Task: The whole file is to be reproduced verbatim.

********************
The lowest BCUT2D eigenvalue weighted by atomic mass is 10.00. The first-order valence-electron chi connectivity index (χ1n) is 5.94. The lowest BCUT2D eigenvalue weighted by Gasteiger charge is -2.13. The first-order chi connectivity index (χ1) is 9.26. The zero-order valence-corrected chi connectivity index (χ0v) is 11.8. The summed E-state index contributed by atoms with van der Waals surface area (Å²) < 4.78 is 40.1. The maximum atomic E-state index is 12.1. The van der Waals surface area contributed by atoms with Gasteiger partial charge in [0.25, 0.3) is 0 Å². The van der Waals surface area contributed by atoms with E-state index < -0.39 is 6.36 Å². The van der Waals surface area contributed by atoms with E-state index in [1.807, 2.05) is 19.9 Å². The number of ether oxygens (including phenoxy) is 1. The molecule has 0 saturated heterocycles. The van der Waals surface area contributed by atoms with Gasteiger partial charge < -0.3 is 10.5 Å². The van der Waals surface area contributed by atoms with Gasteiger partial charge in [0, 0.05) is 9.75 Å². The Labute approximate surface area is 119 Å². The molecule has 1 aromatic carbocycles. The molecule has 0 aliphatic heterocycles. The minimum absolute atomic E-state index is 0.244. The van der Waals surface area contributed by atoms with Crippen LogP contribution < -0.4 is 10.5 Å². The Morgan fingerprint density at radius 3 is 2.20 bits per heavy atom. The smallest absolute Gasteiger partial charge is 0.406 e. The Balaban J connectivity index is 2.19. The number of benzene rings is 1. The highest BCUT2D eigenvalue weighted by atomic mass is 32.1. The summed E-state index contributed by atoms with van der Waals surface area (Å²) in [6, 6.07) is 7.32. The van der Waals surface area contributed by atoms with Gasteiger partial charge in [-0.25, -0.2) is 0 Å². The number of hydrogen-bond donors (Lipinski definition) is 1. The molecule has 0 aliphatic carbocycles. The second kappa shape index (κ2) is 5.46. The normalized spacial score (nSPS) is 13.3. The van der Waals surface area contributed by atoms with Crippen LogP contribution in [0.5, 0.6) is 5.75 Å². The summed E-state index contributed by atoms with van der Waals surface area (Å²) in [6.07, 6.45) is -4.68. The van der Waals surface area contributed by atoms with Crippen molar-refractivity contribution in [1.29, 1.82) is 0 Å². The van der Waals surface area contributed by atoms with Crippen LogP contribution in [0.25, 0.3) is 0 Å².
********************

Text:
The lowest BCUT2D eigenvalue weighted by atomic mass is 10.00. The first-order valence-electron chi connectivity index (χ1n) is 5.94. The lowest BCUT2D eigenvalue weighted by Gasteiger charge is -2.13. The first-order chi connectivity index (χ1) is 9.26. The zero-order valence-corrected chi connectivity index (χ0v) is 11.8. The summed E-state index contributed by atoms with van der Waals surface area (Å²) < 4.78 is 40.1. The maximum atomic E-state index is 12.1. The van der Waals surface area contributed by atoms with Gasteiger partial charge in [0.25, 0.3) is 0 Å². The van der Waals surface area contributed by atoms with E-state index < -0.39 is 6.36 Å². The van der Waals surface area contributed by atoms with E-state index in [1.807, 2.05) is 19.9 Å². The number of ether oxygens (including phenoxy) is 1. The molecule has 0 saturated heterocycles. The van der Waals surface area contributed by atoms with Gasteiger partial charge < -0.3 is 10.5 Å². The van der Waals surface area contributed by atoms with Gasteiger partial charge in [0, 0.05) is 9.75 Å². The Labute approximate surface area is 119 Å². The molecule has 1 aromatic carbocycles. The molecule has 0 aliphatic heterocycles. The minimum absolute atomic E-state index is 0.244. The van der Waals surface area contributed by atoms with Crippen LogP contribution < -0.4 is 10.5 Å². The Morgan fingerprint density at radius 3 is 2.20 bits per heavy atom. The smallest absolute Gasteiger partial charge is 0.406 e. The Balaban J connectivity index is 2.19. The number of benzene rings is 1. The highest BCUT2D eigenvalue weighted by atomic mass is 32.1. The summed E-state index contributed by atoms with van der Waals surface area (Å²) in [6, 6.07) is 7.32. The van der Waals surface area contributed by atoms with Gasteiger partial charge in [-0.25, -0.2) is 0 Å². The number of hydrogen-bond donors (Lipinski definition) is 1. The molecule has 0 aliphatic carbocycles. The second kappa shape index (κ2) is 5.46. The normalized spacial score (nSPS) is 13.3. The van der Waals surface area contributed by atoms with Crippen LogP contribution in [0.5, 0.6) is 5.75 Å². The summed E-state index contributed by atoms with van der Waals surface area (Å²) in [6.07, 6.45) is -4.68. The van der Waals surface area contributed by atoms with Crippen molar-refractivity contribution in [1.29, 1.82) is 0 Å². The van der Waals surface area contributed by atoms with Crippen LogP contribution in [0.25, 0.3) is 0 Å².